Allegaert v. Perot, 434 F. Supp. 790 (S.D.N.Y. 1977)
June 8, 1977
H. Ross PEROT et al., Defendants.
United States District Court, S. D. New York.
*791 Hughes, Hubbard & Reed, New York City, for plaintiff, by Robert J. Sisk, George A. Davidson, Karen G. Lind, New York City, of counsel.
Weil, Gotshal & Manges, New York City, for H. Ross Perot, by Peter Gruenberger, Henry J. Tashman, Irwin H. Warren, New York City, of counsel.
Leva, Hawes, Symington, Martin & Oppenheimer, Washington, D. C., for H. Ross Perot, EDS, duPont Glore Forgall, by Richard P. Shlakman, Washington, D. C., of counsel.
MEMORANDUM AND ORDER
WHITMAN KNAPP, District Judge.
Plaintiff, the trustee in bankruptcy of duPont Walston, Inc. (Walston), has moved pursuant to Canon 4 to disentitle several of the defendants in this action from the continued services of their attorneys on the ground that such attorneys formerly represented Walston on matters substantially related to the instant action.[a]
The Trustee seeks an order disqualifying the firm of Weil, Gotshal, and Manges ("Weil Gotshal") from, representing defendants H. Ross Perot ("Perot"), Milledge A. Hart, III ("Hart"), Morton H. Myerson ("Myerson"), PHM & Co. ("PHM") and duPont Glore Forgan Inc., and it seeks an order disqualifying the firm of Leva Hawes, Symington, Martin & Oppenheimer ("Leva Hawes") from representing Electronic Data Systems Corp. ("Electronic") and E.D. Systems Corp. ("E.D. Systems"). The trustee alleges that Weil Gotshal and Leva Hawes represented Walston on matters substantially related to this lawsuit and that both firms now threaten to use to the trustee's disadvantage confidential information acquired in the course of such representation. In order to evaluate this allegation, we turn first to the substance and background of the complaint in this action.
This action arises out of the bankruptcy of Walston, one of the largest Wall Street brokerage firms, following its entry into a series of agreements with duPont Glore Forgan ("DGF Inc."), another large Wall Street brokerage firm, pursuant to which the two companies, while maintaining their separate identities realigned into a combined operation. Pursuant to these agreements Walston undertook to carry out all front office operations including the operation of a branch office system and DGF Inc. undertook to carry out all back office operations including the maintaining and processing of individual customer's accounts, the clearing of securities, and the accounting.
The trustee alleges the following in connection with this realignment as the basis for his twenty-four claims charging violations of the Securities and Bankruptcy Acts. We here express no view as to the validity of any of these allegations.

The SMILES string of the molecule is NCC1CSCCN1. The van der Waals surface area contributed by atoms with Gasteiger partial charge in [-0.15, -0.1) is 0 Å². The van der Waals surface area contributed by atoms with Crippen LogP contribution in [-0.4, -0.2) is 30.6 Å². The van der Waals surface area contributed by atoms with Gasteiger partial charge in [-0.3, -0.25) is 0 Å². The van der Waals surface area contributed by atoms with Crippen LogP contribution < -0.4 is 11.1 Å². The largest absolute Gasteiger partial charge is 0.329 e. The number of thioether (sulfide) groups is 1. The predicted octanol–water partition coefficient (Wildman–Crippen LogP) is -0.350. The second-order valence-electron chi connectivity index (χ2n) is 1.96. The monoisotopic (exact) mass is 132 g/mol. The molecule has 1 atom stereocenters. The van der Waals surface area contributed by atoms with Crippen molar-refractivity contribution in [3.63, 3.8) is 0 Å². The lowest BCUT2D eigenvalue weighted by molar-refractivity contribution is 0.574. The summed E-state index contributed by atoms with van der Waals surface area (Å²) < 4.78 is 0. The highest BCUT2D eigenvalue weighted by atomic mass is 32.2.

Prior to the realignment DGF Inc. was on the verge of liquidation. This jeopardized Perot's considerable investment in DGF Inc., which he controlled, and in turn jeopardized Perot's investment in Electronic and in E.D. Systems, its wholly owned subsidiary, since Electronic held a lucrative computer services contract with DGF Inc. The realignment agreements obligated Walston in return for inadequate or no consideration to assume certain of DGF Inc.'s liabilities, to assume responsibility for its losses, and to pay certain of its expenses. In addition, the realignment agreements entitled DGF Inc. to share in the profits at no risk or loss and gave Perot voting control of Walston without his having to pay *792 for it. Specifically, the agreements obligated Walston, among other things, to take over the failing branch offices of DGF Inc., to pay it a sum in excess of market value for certain fixed assets in these offices, and to assume their lease liabilities even though many of these branch offices were already closed or would have soon to be closed. Perot and persons and companies controlled by him ("the Perot interests") drafted these realignment agreements and railroaded them through the Walston Board of Directors. They gave the Walston Directors insufficient time prior to the Board meeting of July 1, 1973 to analyze these lengthy and complex agreements, and at that meeting made numerous misrepresentations and omissions of material information to induce approval.
Finally, the trustee alleges that the Perot interests drafted the realignment agreements and induced their approval in order to save Perot's investment in DGF Inc., Electronic and E.D. Systems by fraudulently foisting DGF Inc.'s liabilities on Walston and draining Walston of its assets. The trustee asserts that the acts leading up to and following the implementation of the realignment agreements amount to fraud, breach of fiduciary duty and fraudulent and preferential transfers of Walston property.
The Role of the Law Firms